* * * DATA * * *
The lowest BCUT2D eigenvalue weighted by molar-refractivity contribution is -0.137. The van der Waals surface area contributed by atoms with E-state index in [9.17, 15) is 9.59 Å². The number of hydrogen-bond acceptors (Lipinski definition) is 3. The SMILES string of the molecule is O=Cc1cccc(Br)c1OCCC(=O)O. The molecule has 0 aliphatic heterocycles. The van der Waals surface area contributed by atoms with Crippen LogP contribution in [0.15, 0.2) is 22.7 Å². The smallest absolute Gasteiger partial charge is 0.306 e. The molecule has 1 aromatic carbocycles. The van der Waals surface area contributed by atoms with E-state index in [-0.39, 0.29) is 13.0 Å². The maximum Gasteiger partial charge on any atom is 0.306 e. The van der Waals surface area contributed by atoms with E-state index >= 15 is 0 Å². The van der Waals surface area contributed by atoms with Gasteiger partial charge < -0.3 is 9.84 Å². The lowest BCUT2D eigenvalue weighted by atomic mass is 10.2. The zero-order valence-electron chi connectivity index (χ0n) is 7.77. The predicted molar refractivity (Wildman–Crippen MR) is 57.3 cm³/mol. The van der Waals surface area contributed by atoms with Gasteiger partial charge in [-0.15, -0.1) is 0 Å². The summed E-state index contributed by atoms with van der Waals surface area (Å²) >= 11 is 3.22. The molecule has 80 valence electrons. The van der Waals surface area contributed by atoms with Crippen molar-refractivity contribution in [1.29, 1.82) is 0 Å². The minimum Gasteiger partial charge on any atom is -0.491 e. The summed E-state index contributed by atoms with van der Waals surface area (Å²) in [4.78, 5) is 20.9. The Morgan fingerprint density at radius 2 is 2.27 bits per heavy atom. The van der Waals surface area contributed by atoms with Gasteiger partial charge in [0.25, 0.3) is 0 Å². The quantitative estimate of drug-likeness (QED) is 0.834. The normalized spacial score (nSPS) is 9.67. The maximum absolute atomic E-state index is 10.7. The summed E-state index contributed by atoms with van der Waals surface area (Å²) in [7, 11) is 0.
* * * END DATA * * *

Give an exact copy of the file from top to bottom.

The lowest BCUT2D eigenvalue weighted by molar-refractivity contribution is -0.137. The van der Waals surface area contributed by atoms with E-state index in [9.17, 15) is 9.59 Å². The number of hydrogen-bond acceptors (Lipinski definition) is 3. The SMILES string of the molecule is O=Cc1cccc(Br)c1OCCC(=O)O. The molecule has 0 aliphatic heterocycles. The van der Waals surface area contributed by atoms with Crippen LogP contribution in [0.15, 0.2) is 22.7 Å². The smallest absolute Gasteiger partial charge is 0.306 e. The molecule has 1 aromatic carbocycles. The van der Waals surface area contributed by atoms with E-state index in [-0.39, 0.29) is 13.0 Å². The maximum Gasteiger partial charge on any atom is 0.306 e. The van der Waals surface area contributed by atoms with E-state index >= 15 is 0 Å². The van der Waals surface area contributed by atoms with Gasteiger partial charge < -0.3 is 9.84 Å². The lowest BCUT2D eigenvalue weighted by atomic mass is 10.2. The zero-order valence-electron chi connectivity index (χ0n) is 7.77. The predicted molar refractivity (Wildman–Crippen MR) is 57.3 cm³/mol. The van der Waals surface area contributed by atoms with Gasteiger partial charge in [-0.15, -0.1) is 0 Å². The summed E-state index contributed by atoms with van der Waals surface area (Å²) >= 11 is 3.22. The molecule has 80 valence electrons. The van der Waals surface area contributed by atoms with Crippen molar-refractivity contribution in [1.29, 1.82) is 0 Å². The minimum Gasteiger partial charge on any atom is -0.491 e. The summed E-state index contributed by atoms with van der Waals surface area (Å²) in [4.78, 5) is 20.9. The Morgan fingerprint density at radius 2 is 2.27 bits per heavy atom. The van der Waals surface area contributed by atoms with Gasteiger partial charge in [0.25, 0.3) is 0 Å². The quantitative estimate of drug-likeness (QED) is 0.834. The normalized spacial score (nSPS) is 9.67. The maximum absolute atomic E-state index is 10.7. The summed E-state index contributed by atoms with van der Waals surface area (Å²) in [7, 11) is 0.